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'FOREVER CHEMICALS'

Natural Resources Board kills PFAS groundwater regulations, weakens drinking water standard

From the PFAS: A selection of State Journal coverage of forever chemicals series
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Peshtigo town Chair Cindy Boyle calls on Natural Resources Board to approve pollution standards for PFAS in groundwater

Conservatives on Wisconsin’s natural resources board have approved weakened regulations for toxic "forever chemicals" in public water supplies but killed a rule to limit them in groundwater, which one in four residents with private wells rely on for drinking water.

In the face of widespread public support, the Natural Resources Board voted 3-3 with one abstention Wednesday to reject rules to limit certain fluorinated compounds known as PFAS in groundwater.

The board later voted to approve weakened PFAS standards for public drinking water, which apply to municipal systems, trailer parks, schools and other institutions where people get drinking water on a regular basis. 

The vote scraps two and a half years of work by the Department of Natural Resources to set groundwater standards for contaminants found in wells across the state, including in Madison.

The synthetic chemicals, which do not break down naturally, have been linked to health problems including low birth weight, cancer and liver disease, and have been shown to make vaccines less effective.

After heated debate, members appointed by former Gov. Scott Walker sided with industry lobbyists who questioned the science put forward by state health officials and the DNR’s economic impact estimates.

William Bruins

Bruins

“There’s been a lot of negativity toward chemicals -- they’re bad -- spoken here today,” said Bill Bruins. “If we pass this rule it’s like biting the hand that feeds us.”

Board member Fred Prehn said he didn’t believe the proposed groundwater rule met statutory requirements.

“I’m a rules follower,” said Prehn, who has refused to step down since his term ended in May as Republicans in the Senate have denied a confirmation hearing for Democratic Gov. Tony Evers’ nominee to replace him.

Terry Hilgenberg, who abstained without explanation, said he didn't trust the Department of Health Services scientists.

“I don’t want to be COVIDed here,” Hilgenberg said, citing variances in local public health guidelines. “When I come to the ‘People’s Republic of Madison,’ I have to wear a mask, and it's ridiculous. ... I don’t have trust in the DHS.”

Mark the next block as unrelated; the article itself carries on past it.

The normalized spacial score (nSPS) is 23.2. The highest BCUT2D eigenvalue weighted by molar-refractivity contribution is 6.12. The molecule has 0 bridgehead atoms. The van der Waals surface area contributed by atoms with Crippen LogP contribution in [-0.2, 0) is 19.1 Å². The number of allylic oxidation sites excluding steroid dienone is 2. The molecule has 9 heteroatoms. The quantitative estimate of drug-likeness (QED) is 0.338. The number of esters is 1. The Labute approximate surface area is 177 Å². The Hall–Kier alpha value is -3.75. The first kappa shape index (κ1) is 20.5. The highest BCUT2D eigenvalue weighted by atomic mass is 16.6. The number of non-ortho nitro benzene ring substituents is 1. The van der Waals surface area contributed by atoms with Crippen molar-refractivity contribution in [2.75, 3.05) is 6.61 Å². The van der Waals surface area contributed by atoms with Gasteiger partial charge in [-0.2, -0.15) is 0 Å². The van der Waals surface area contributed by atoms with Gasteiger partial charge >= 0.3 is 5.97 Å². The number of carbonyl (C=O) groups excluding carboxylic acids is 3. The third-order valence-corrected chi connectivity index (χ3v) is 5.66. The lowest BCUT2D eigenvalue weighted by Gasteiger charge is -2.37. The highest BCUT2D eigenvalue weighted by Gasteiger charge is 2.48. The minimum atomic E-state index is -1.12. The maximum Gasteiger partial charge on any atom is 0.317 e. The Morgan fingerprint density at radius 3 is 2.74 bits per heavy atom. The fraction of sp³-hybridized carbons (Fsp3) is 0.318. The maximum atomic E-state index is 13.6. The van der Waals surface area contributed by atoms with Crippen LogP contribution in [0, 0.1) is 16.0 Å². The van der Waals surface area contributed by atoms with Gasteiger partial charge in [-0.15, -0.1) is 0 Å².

DNR Secretary Preston Cole and Natural Resources Board member Terry Hilgenberg clash over the DNR's cost estimates for PFAS regulations

Hilgenberg also said he didn’t believe the DNR’s economic impact statement based on a conversation with a northeast Wisconsin well digger.

That prompted a rebuke from DNR Secretary Preston Cole.

“You’re not going to take us on and say somehow you believe it to be true because you talked to a guy,” Cole said. “Listen to yourself.”

DNR staff later pointed out that Hilgenberg had conflated the cost estimates for private and municipal wells.

Preston Cole

Cole

Chair Greg Kazmierski tried unsuccessfully to amend the proposed groundwater standard to the Environmental Protection Agency’s existing health advisory, which is 3.5 times higher than the DNR’s proposed standard.

The board later voted 6-1 to reject the DNR’s proposed 20 parts per trillion standard for public drinking water supplies and instead adopt the EPA’s 70 ppt guideline. Recently released EPA documents show negative health effects can occur at less than 1 ppt. 

Environmental advocates accused the board of playing political games and ignoring science.

“As a result, more Wisconsinites will be unnecessarily exposed to toxic chemicals linked to cancer, reproductive and developmental problems, impairment of the immune system and other diseases,” said Tony Wilkin Gibart, executive director of Midwest Environmental Advocates.

That rule will now require approval by Evers and the GOP-controlled Legislature's rules committee.

Mike Mikalsen, an aide to committee co-chair Sen. Steve Nass, said Nass still needs to review the final versions before reaching any conclusions but the changes made by the board "improve the chances" of legislative approval.

Greg Kazmierski

Kazmierski

Critical reception

The board received dozens of public comments in support of the standards and heard pleas from local leaders in cities with contaminated water supplies.